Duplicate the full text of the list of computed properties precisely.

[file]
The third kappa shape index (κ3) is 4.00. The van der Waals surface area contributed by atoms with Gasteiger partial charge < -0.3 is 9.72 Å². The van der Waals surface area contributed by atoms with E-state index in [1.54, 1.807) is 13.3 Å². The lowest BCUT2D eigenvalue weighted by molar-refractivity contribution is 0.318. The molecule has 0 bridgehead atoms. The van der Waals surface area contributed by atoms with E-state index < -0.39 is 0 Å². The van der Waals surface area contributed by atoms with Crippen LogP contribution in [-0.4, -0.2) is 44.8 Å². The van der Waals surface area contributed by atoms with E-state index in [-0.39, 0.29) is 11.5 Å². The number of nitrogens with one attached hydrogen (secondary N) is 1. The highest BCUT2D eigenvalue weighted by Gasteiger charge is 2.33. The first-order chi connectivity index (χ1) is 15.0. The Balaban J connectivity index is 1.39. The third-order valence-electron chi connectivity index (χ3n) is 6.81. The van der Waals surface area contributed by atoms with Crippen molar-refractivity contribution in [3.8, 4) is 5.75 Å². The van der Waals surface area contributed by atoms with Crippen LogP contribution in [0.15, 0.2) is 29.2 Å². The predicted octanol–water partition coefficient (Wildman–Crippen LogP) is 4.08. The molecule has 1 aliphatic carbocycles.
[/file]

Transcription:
The third kappa shape index (κ3) is 4.00. The van der Waals surface area contributed by atoms with Gasteiger partial charge < -0.3 is 9.72 Å². The van der Waals surface area contributed by atoms with E-state index in [1.54, 1.807) is 13.3 Å². The lowest BCUT2D eigenvalue weighted by molar-refractivity contribution is 0.318. The molecule has 0 bridgehead atoms. The van der Waals surface area contributed by atoms with E-state index < -0.39 is 0 Å². The van der Waals surface area contributed by atoms with Crippen LogP contribution in [-0.4, -0.2) is 44.8 Å². The van der Waals surface area contributed by atoms with E-state index in [-0.39, 0.29) is 11.5 Å². The number of nitrogens with one attached hydrogen (secondary N) is 1. The highest BCUT2D eigenvalue weighted by Gasteiger charge is 2.33. The first-order chi connectivity index (χ1) is 15.0. The Balaban J connectivity index is 1.39. The third-order valence-electron chi connectivity index (χ3n) is 6.81. The van der Waals surface area contributed by atoms with Crippen molar-refractivity contribution in [3.8, 4) is 5.75 Å². The van der Waals surface area contributed by atoms with Crippen LogP contribution in [0.15, 0.2) is 29.2 Å². The predicted octanol–water partition coefficient (Wildman–Crippen LogP) is 4.08. The molecule has 1 aliphatic carbocycles.